I wish I could finish on a good note, but nothing went right once we got onto the bus to Heraklion.
The journey took longer than expected, and there was no stopover. A shared spanakopita from the bus station was all we had to sustain us while I fantasised about our Last Supper at the ‘to Xania’ Tavern.
The bus drove past endless beachside developments for what seemed like an hour before we finally got to town.
“There are no door trees here,” John said sadly.
Indeed not. Just a few sad potted saplings and row upon row of concrete.
We had about an hour in the centre of town, and that wasn’t enough to try and find a reasonable taverna. I had to forget about eating lunch in the shade of a plane tree, dithering about what wine to choose, having one final cigarette with my legs stretched under a table.
Instead we quarrelled and spat while we flitted from one kiosk to another, buying up cigarettes and tobacco. When we got onto the bus we had forgotten to also buy tickets, but thankfully the driver accepted change. And at the airport it turned out that the snackbars across the street were closed.
Over two hours to kill and no place to eat except for the truly vile, sole catering franchise which sold the worst cardboard pies I have ever encountered on my travels. With hundreds of people milling around and the restaurant likewise closed (missing out on an opportunity to print money, the stupid cunts), I wished for a Mac Donald’s for the first time since Eastercon.
But the two hours would go past faster than we counted on.
The check-in opened on time, even if it took another twenty minutes or so to sort out the logistics. Then the passengers were sent on, one-by-one, with their suitcases in tow.
“Go to counter 31 to check in your luggage,” the woman said.
Counter 31 was a sight to behold. About 300 people and their luggage were gathered in a queue that stretched from the corner of the hall to the entrance at the opposite side before doubling back on itself, and the sign above the counter read ‘Hamburg check-in’. There wasn’t any point in even trying.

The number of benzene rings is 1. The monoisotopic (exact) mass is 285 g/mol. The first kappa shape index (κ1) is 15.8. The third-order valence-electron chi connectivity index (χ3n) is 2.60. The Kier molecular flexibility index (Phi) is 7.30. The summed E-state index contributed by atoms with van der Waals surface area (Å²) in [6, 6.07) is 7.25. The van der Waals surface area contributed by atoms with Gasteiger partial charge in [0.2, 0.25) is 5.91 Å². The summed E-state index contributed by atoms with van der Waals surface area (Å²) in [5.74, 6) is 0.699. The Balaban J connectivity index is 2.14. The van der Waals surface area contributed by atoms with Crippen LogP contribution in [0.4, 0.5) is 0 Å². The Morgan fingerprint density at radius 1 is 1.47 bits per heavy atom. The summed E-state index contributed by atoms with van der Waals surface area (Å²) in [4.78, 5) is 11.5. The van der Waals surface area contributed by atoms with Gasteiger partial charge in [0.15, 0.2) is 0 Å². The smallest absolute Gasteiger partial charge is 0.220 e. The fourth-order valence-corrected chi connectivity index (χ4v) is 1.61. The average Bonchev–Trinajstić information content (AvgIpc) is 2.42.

I left John guarding the bags and went looking for answers.
The lady at the information counter sent me to the offices of Goldair Handling which, according to a sign that covered nearly the entire door, is considered by Lufthansa (among others) to be the best.
There I was ignored by another woman who typed boredly on a keyboard until I aroused her attention. She sent me on to the Duty Manager with a few succinct words: “It’s not my problem.”
“Trust me, it is your problem!”
I left with her still staring open-mouthed at my back, but the duty manager must have been notified because when I got back, five or six counters were open and the original queue was much diminished. John had almost reached the desk where people were still ostensibly waiting to check in for their flight to Hamburg.
“Some German bloke came up to me when you were gone,” he said. “He was almost in tears. He said he’d been waiting for 2 hours and his flight to Hamburg was about to depart, whether he could go in front.”
“I said no.” A shrug. “Well, I sent him to the managers’ office.”
That’s right: pass on the love.
With that, we had reached the head of the queue. The backpacks had barely left our hands—and we had barely lit a cigarette—when Easyjet invited its special assistance passengers to board the plane.
Several people in the queue began to twitch.
We made our way to security.